Property Management Blog

Allowable Security Deposit Deductions

Bob Preston - Saturday, October 20, 2018
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Landlords and tenants alike will often ask what is allowable as a security deposit deduction at the conclusion of a tenant’s lease agreement. Some aspects of California law are quite clear on this topic, others are a bit hazier.


According to California Civil Code § 1950.5(b)(2), when a tenant terminates their lease and vacates the property, the landlord can deduct costs incurred to repair damages caused by that tenant as a charge and deduction from the tenant’s security deposit.


According to the same California Civil Code § 1950.5(b)(2), these charges can only be taken for damage beyond ordinary wear and tear. 

So, herein lies an important question regarding security deposit deductions …. what does “normal wear and tear” mean? 

From my experience, common sense judgment should rule the day. Sometimes I’m in the difficult position of having to explain this to both the tenant and the landlord. The security deposit cannot be used for repairing property defects or deterioration caused by normal daily life at the property. The security deposit also can’t be charged for any conditions if they existed at the time that the departing tenant moved in or if a property item is beyond its “useful life”.  Another good rule of thumb is the measure of obvious neglect, misuse, or abuse that may have led to property damage which would be cause for security deduction.

Applying my “common sense rule” to the above, maybe these examples will help: 

  • Matting or frayed carpet in high traffic areas or small stains in select areas is wear and tear; Burned or badly stained carpet is damage. 
  • Small nail holes where pictures were hung are wear and tear; large holes or areas cut open in the walls is damage. 
  • Smudges and scuffs on walls are wear and tear; large stains or permanent stickers applied on the walls is damage.

Looking to an official government source, the U.S. Department of Housing and Urban Development (HUD) weighs in on this topic on pages 55 and 56 of a document titled Special Claims and Processes Guide (June 2006) which can be found at this link:

According to HUD, Tenant damages usually require more extensive repairs and at a greater cost than normal wear and tear and are often the result of a tenant’s abuse or negligence that is above and beyond normal wear and tear. To summarize the HUD guidelines, please consider this table:



Small nail holes (6 penny/2" nail or less), pin holes, natural cracks in wall, small chips in plaster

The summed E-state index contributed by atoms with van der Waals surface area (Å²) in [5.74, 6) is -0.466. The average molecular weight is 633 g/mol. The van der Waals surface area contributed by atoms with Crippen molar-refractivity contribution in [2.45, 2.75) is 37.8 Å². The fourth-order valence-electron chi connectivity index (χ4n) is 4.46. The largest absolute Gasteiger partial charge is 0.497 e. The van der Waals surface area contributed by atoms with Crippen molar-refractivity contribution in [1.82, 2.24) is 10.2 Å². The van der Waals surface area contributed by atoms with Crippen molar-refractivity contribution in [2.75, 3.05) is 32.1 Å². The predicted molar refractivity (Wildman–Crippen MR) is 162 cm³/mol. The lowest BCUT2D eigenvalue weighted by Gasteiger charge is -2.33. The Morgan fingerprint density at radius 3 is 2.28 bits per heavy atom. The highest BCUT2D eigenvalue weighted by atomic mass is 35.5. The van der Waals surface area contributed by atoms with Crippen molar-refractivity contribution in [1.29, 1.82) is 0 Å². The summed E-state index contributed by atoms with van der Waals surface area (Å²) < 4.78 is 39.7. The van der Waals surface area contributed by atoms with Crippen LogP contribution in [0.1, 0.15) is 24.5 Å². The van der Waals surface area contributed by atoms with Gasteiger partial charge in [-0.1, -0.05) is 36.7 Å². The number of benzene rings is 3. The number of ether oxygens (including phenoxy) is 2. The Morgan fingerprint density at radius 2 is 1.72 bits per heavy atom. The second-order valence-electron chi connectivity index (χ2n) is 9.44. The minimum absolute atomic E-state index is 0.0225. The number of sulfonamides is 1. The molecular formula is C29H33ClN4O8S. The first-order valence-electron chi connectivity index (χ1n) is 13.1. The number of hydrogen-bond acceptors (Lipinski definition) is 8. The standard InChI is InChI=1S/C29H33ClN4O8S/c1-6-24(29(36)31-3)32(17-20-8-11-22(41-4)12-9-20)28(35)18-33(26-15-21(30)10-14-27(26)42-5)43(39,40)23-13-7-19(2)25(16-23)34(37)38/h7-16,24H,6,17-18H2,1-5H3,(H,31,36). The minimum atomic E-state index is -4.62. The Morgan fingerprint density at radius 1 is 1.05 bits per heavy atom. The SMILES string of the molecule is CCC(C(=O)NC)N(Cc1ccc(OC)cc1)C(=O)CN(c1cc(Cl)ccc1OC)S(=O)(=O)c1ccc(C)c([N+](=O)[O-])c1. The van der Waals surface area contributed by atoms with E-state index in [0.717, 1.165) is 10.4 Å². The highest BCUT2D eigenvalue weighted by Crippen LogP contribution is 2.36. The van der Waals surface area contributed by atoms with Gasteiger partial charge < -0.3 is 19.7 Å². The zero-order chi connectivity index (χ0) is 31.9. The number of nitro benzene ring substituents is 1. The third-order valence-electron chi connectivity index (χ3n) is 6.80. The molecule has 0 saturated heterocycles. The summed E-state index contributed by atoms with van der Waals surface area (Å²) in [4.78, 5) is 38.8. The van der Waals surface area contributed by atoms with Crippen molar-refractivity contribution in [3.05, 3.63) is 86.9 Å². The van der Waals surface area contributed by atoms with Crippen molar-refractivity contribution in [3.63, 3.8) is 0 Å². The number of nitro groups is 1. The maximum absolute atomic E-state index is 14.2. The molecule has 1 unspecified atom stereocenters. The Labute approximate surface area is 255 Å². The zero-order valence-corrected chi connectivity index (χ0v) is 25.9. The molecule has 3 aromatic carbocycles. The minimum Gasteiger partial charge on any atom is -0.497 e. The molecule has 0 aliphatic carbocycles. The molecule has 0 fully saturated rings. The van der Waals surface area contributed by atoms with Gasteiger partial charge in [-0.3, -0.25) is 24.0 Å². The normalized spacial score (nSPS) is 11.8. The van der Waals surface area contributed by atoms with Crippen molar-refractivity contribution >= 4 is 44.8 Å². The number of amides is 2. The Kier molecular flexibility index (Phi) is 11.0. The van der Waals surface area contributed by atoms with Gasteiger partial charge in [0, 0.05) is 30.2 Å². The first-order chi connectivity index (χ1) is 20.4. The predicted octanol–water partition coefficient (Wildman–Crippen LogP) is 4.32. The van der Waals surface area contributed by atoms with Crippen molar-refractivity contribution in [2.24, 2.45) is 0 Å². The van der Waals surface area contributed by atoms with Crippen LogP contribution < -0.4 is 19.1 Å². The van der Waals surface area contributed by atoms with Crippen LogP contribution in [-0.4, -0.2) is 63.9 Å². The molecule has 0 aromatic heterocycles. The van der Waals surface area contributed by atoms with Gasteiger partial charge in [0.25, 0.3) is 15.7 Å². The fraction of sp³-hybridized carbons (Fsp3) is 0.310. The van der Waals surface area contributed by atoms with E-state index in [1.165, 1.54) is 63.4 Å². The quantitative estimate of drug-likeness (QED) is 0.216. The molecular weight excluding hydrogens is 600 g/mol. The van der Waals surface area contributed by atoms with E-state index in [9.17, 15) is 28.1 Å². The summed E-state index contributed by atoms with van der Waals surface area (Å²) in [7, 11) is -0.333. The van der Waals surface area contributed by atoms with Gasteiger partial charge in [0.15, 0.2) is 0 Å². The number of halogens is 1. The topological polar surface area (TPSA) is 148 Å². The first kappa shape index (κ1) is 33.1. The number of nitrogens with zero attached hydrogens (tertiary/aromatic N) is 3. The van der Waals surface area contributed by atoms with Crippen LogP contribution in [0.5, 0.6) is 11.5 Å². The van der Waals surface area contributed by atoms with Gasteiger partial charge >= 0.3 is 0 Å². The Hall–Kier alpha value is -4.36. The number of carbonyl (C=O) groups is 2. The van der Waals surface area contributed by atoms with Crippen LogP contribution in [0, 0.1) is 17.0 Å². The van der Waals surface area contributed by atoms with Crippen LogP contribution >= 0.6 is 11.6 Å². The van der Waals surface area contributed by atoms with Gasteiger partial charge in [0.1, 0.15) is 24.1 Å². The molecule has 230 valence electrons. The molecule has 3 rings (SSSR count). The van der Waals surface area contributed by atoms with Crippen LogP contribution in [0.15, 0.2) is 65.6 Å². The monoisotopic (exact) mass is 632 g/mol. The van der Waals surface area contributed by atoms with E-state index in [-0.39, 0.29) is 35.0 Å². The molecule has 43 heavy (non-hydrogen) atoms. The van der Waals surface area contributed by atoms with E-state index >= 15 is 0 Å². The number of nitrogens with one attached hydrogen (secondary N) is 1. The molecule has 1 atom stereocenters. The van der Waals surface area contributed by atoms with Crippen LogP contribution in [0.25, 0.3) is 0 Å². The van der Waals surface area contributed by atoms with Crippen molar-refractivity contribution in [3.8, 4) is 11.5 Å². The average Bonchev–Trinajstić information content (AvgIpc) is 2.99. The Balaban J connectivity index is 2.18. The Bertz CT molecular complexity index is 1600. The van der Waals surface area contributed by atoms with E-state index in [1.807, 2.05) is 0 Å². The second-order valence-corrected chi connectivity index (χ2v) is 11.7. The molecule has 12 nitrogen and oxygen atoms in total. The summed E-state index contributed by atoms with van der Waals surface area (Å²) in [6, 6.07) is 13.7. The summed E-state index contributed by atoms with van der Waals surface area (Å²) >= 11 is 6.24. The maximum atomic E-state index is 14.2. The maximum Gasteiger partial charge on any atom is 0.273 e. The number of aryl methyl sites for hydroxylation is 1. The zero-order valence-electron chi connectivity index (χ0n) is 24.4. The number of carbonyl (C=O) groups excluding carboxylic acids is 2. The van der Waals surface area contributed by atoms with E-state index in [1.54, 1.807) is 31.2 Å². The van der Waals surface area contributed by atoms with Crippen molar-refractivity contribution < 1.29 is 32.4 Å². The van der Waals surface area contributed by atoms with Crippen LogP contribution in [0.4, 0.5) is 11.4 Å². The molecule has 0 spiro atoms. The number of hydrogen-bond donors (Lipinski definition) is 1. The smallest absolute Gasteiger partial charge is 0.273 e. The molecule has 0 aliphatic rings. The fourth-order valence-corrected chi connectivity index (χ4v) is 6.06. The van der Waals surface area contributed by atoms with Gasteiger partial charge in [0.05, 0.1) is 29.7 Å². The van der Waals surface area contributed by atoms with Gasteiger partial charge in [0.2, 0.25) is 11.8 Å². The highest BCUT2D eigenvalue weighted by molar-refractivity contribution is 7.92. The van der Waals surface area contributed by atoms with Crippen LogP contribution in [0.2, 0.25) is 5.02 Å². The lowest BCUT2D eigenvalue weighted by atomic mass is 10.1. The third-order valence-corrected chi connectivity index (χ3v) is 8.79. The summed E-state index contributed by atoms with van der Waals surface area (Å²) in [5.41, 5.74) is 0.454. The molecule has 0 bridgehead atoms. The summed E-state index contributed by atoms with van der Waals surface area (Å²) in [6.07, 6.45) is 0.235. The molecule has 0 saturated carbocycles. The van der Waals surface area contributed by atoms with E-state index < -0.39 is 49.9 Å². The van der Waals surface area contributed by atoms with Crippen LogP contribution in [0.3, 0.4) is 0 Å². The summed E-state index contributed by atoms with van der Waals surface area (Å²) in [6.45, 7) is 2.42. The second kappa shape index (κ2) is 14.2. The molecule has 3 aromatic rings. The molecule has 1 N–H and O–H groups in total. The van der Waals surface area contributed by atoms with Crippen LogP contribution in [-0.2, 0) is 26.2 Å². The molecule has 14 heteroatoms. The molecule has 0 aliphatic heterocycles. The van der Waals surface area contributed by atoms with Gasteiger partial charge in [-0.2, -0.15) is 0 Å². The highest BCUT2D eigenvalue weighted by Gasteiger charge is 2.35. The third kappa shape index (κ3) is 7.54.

Gaping holes, large holes from bolts or anchor screws, screws left in walls, HDTV brackets left on wall, areas cut open or large dents in plaster

Fading, peeling, scuffed, or cracked paint/wallpaper, areas where tenant has filled small holes with DAP

Drawings, decals/stickers, crayon markings on walls, spot painting of wrong color or unapproved paint/wallpaper 

Doors sticking or not closing properly due to age or humidity

Doors removed or ripped from hinges

Worn out keys, loose or sticky door locks or handles
Broken, unreturned or missing keys or locks, damage to door from forced entry or attempts to enter with improper tools

Cracked window pane from settling of building

Broken Window

Carpet faded, frayed or worn thin in high traffic areas

Torn or ripped carpet, burns, large stains, or blatant pet damage, permanent pet urine stains in carpet or pad

Small scratches or fading from sun in wood flooring in select areas ; vinyl foor fading or worn thin in traffic areas

Gauges in wood flooring, areas of unreported water damage or excessive scratches throughout from pet damage; cuts, holes or gauges in vinyl flooring

Calcified, rusty or hard water spots on water faucets/fixtures, shower rod, or loose faucet handle
Build up of dirt, mold, mildew, or water stains from a preventable or unreported water leak, missing shower rod which had been installed by landlord, broken or missing faucet handle

Loose grouting and bathroom tiles

Cracked or missing bathroom tiles

Worn or scratched enamel in old bathtubs, sinks or toilets

Chipped, broken, or cracked enamel in bathtubs, sinks, and toilets

Partially clogged or slow draining sinks and toilets

Clogged or damaged sinks and toilets from improper use and care

Faded, worn or yellowing lamp or window shades

Torn, stained, or missing lamp and window shades

Worn or blistered mini-blinds, frayed or worn blind draw strings, pullies, or chains

Broken, bent, cracked or missing mini-blind slats, wands or hardware.

Slow running drainsDrains proven to be clogged by nonflushable objects such as toys, tooth brush, feminine products, or baby wipes
Musty smell in home near ocean or in subterranean rooms/areas and closetsPet odor, smell of pet urine, cigarette/smoke odor or cooking odors throughout the home from cooking without ventilation or stove fan
Nonfunctiong or nonexitent smoke or CO detector; nonfunctioning light fixture or switchMissing or detatched smoke or CO detector with no batteries; missing, burned out, or mismatched style of light bulbs
Dry lawn or areas in the yard maintained by landlord's gardener which are overgrown or dyingLawn with excessive pet urine burns or other pet damage to landscape, dead areas of landscape cause by waste disposal such as paint or chemicals

These types of decision can easily become the genesis of a tenant and landlord dispute. Because of this, many owners of rental homes leave these matters to professional property managers like North County Property Group. We've seen a lot, can make good recommendations, and work with both the tenant and owner for logical and reasonable interpretation of security deposit laws. Call us today to learn more about our property management services and programs!

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